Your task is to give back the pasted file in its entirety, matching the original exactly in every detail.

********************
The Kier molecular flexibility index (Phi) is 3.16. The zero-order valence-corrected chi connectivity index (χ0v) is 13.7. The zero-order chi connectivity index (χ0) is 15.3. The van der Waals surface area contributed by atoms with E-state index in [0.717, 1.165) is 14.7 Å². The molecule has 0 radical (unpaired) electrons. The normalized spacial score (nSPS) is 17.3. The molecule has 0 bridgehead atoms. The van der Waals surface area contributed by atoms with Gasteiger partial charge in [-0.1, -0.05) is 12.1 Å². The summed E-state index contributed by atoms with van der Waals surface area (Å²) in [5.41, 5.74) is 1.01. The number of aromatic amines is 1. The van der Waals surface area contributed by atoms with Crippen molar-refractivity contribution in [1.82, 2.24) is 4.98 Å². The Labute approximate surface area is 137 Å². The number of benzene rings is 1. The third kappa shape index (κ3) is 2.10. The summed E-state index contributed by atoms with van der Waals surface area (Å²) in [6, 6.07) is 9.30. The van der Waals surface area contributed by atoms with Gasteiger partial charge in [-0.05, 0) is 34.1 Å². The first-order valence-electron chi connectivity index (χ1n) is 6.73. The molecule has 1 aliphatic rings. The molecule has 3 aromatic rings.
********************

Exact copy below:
The Kier molecular flexibility index (Phi) is 3.16. The zero-order valence-corrected chi connectivity index (χ0v) is 13.7. The zero-order chi connectivity index (χ0) is 15.3. The van der Waals surface area contributed by atoms with E-state index in [0.717, 1.165) is 14.7 Å². The molecule has 0 radical (unpaired) electrons. The normalized spacial score (nSPS) is 17.3. The molecule has 0 bridgehead atoms. The van der Waals surface area contributed by atoms with Gasteiger partial charge in [-0.1, -0.05) is 12.1 Å². The summed E-state index contributed by atoms with van der Waals surface area (Å²) in [5.41, 5.74) is 1.01. The number of aromatic amines is 1. The van der Waals surface area contributed by atoms with Crippen molar-refractivity contribution in [1.82, 2.24) is 4.98 Å². The Labute approximate surface area is 137 Å². The number of benzene rings is 1. The third kappa shape index (κ3) is 2.10. The summed E-state index contributed by atoms with van der Waals surface area (Å²) in [6, 6.07) is 9.30. The van der Waals surface area contributed by atoms with Gasteiger partial charge in [-0.05, 0) is 34.1 Å². The first-order valence-electron chi connectivity index (χ1n) is 6.73. The molecule has 1 aliphatic rings. The molecule has 3 aromatic rings.